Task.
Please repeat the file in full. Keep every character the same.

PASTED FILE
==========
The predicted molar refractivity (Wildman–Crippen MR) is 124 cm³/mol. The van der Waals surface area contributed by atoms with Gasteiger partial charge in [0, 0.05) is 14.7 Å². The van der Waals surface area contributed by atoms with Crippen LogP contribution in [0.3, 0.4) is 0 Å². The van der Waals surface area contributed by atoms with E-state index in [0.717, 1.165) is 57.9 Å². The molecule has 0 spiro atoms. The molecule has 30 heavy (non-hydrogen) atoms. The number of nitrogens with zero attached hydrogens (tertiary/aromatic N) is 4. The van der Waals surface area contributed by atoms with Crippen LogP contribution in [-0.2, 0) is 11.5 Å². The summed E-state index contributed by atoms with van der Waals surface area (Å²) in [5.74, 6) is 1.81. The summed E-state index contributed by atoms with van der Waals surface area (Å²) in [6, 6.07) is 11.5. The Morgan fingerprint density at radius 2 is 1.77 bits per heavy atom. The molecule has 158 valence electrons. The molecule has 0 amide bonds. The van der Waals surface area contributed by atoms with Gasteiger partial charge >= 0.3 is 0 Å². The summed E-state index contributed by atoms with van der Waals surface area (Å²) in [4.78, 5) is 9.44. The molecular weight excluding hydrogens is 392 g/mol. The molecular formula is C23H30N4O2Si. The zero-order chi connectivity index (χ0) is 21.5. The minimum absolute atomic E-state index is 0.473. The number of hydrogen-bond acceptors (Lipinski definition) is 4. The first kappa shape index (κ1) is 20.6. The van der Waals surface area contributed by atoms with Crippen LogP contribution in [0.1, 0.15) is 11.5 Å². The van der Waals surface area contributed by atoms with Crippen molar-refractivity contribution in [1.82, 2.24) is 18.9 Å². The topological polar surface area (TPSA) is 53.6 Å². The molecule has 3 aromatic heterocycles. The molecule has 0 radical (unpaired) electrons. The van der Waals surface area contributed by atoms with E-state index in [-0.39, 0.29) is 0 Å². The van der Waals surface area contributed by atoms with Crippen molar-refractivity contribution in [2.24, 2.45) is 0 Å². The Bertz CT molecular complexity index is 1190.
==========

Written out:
The predicted molar refractivity (Wildman–Crippen MR) is 124 cm³/mol. The van der Waals surface area contributed by atoms with Gasteiger partial charge in [0, 0.05) is 14.7 Å². The van der Waals surface area contributed by atoms with Crippen LogP contribution in [0.3, 0.4) is 0 Å². The van der Waals surface area contributed by atoms with E-state index in [0.717, 1.165) is 57.9 Å². The molecule has 0 spiro atoms. The molecule has 30 heavy (non-hydrogen) atoms. The number of nitrogens with zero attached hydrogens (tertiary/aromatic N) is 4. The van der Waals surface area contributed by atoms with Crippen LogP contribution in [-0.2, 0) is 11.5 Å². The summed E-state index contributed by atoms with van der Waals surface area (Å²) in [5.74, 6) is 1.81. The summed E-state index contributed by atoms with van der Waals surface area (Å²) in [6, 6.07) is 11.5. The Morgan fingerprint density at radius 2 is 1.77 bits per heavy atom. The molecule has 158 valence electrons. The molecule has 0 amide bonds. The van der Waals surface area contributed by atoms with Gasteiger partial charge >= 0.3 is 0 Å². The summed E-state index contributed by atoms with van der Waals surface area (Å²) in [4.78, 5) is 9.44. The molecular weight excluding hydrogens is 392 g/mol. The molecular formula is C23H30N4O2Si. The zero-order chi connectivity index (χ0) is 21.5. The minimum absolute atomic E-state index is 0.473. The number of hydrogen-bond acceptors (Lipinski definition) is 4. The first kappa shape index (κ1) is 20.6. The van der Waals surface area contributed by atoms with Crippen LogP contribution in [0.1, 0.15) is 11.5 Å². The van der Waals surface area contributed by atoms with Crippen molar-refractivity contribution in [1.82, 2.24) is 18.9 Å². The topological polar surface area (TPSA) is 53.6 Å². The molecule has 3 aromatic heterocycles. The molecule has 0 radical (unpaired) electrons. The van der Waals surface area contributed by atoms with E-state index in [-0.39, 0.29) is 0 Å². The van der Waals surface area contributed by atoms with Crippen molar-refractivity contribution in [2.24, 2.45) is 0 Å². The Bertz CT molecular complexity index is 1190.